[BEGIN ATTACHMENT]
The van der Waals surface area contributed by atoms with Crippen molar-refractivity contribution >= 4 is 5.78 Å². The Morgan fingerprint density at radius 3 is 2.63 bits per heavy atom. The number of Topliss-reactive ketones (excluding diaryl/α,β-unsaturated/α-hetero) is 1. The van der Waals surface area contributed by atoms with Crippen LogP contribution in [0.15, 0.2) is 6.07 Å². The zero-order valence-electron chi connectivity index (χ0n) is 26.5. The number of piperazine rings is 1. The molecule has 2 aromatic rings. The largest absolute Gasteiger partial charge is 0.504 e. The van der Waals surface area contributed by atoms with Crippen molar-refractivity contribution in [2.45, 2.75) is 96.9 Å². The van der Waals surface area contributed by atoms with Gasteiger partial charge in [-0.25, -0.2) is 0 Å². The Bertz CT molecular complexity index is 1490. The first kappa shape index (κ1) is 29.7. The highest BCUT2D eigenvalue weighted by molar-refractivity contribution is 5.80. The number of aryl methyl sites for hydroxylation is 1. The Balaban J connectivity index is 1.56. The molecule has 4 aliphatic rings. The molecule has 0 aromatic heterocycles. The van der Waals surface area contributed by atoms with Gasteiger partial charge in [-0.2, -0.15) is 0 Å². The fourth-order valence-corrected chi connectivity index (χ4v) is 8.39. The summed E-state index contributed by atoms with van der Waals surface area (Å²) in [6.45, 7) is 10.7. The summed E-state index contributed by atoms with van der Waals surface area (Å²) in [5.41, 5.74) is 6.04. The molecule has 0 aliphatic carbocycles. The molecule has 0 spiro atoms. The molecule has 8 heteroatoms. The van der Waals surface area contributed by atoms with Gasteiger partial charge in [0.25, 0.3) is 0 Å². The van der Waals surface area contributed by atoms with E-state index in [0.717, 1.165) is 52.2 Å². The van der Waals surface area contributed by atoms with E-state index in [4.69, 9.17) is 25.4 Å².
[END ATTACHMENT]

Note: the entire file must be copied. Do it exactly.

The van der Waals surface area contributed by atoms with Crippen molar-refractivity contribution >= 4 is 5.78 Å². The Morgan fingerprint density at radius 3 is 2.63 bits per heavy atom. The number of Topliss-reactive ketones (excluding diaryl/α,β-unsaturated/α-hetero) is 1. The van der Waals surface area contributed by atoms with Crippen LogP contribution in [0.15, 0.2) is 6.07 Å². The zero-order valence-electron chi connectivity index (χ0n) is 26.5. The number of piperazine rings is 1. The molecule has 2 aromatic rings. The largest absolute Gasteiger partial charge is 0.504 e. The van der Waals surface area contributed by atoms with Crippen molar-refractivity contribution in [2.45, 2.75) is 96.9 Å². The van der Waals surface area contributed by atoms with Gasteiger partial charge in [-0.25, -0.2) is 0 Å². The Bertz CT molecular complexity index is 1490. The first kappa shape index (κ1) is 29.7. The highest BCUT2D eigenvalue weighted by molar-refractivity contribution is 5.80. The number of aryl methyl sites for hydroxylation is 1. The Balaban J connectivity index is 1.56. The molecule has 4 aliphatic rings. The molecule has 0 aromatic heterocycles. The van der Waals surface area contributed by atoms with Gasteiger partial charge in [-0.2, -0.15) is 0 Å². The fourth-order valence-corrected chi connectivity index (χ4v) is 8.39. The summed E-state index contributed by atoms with van der Waals surface area (Å²) in [6.45, 7) is 10.7. The summed E-state index contributed by atoms with van der Waals surface area (Å²) in [5.41, 5.74) is 6.04. The molecule has 0 aliphatic carbocycles. The molecule has 0 spiro atoms. The molecule has 8 heteroatoms. The van der Waals surface area contributed by atoms with Gasteiger partial charge in [0.25, 0.3) is 0 Å². The van der Waals surface area contributed by atoms with E-state index in [0.717, 1.165) is 52.2 Å². The van der Waals surface area contributed by atoms with E-state index in [4.69, 9.17) is 25.4 Å².